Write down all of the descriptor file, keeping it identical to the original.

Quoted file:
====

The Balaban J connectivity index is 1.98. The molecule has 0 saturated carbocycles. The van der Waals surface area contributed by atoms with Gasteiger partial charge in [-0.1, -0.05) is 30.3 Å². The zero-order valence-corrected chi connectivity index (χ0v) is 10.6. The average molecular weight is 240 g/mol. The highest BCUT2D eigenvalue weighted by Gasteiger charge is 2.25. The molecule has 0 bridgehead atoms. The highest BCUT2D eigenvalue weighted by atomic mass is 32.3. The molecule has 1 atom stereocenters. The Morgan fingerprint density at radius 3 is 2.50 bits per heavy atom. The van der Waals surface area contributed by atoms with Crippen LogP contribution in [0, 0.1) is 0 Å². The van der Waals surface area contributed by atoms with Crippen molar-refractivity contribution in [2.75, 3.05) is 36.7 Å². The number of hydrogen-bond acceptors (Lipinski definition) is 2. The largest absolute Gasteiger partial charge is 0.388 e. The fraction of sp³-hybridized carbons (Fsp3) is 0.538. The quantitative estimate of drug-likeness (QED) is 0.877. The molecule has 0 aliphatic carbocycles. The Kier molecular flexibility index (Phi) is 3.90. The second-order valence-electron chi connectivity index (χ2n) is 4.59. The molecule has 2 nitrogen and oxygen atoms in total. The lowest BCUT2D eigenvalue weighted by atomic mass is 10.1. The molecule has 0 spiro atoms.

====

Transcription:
The Balaban J connectivity index is 1.98. The molecule has 0 saturated carbocycles. The van der Waals surface area contributed by atoms with Gasteiger partial charge in [-0.1, -0.05) is 30.3 Å². The zero-order valence-corrected chi connectivity index (χ0v) is 10.6. The average molecular weight is 240 g/mol. The highest BCUT2D eigenvalue weighted by Gasteiger charge is 2.25. The molecule has 0 bridgehead atoms. The highest BCUT2D eigenvalue weighted by atomic mass is 32.3. The molecule has 1 atom stereocenters. The Morgan fingerprint density at radius 3 is 2.50 bits per heavy atom. The van der Waals surface area contributed by atoms with Crippen LogP contribution in [0, 0.1) is 0 Å². The van der Waals surface area contributed by atoms with Crippen molar-refractivity contribution in [2.75, 3.05) is 36.7 Å². The number of hydrogen-bond acceptors (Lipinski definition) is 2. The largest absolute Gasteiger partial charge is 0.388 e. The fraction of sp³-hybridized carbons (Fsp3) is 0.538. The quantitative estimate of drug-likeness (QED) is 0.877. The molecule has 0 aliphatic carbocycles. The Kier molecular flexibility index (Phi) is 3.90. The second-order valence-electron chi connectivity index (χ2n) is 4.59. The molecule has 2 nitrogen and oxygen atoms in total. The lowest BCUT2D eigenvalue weighted by atomic mass is 10.1. The molecule has 0 spiro atoms.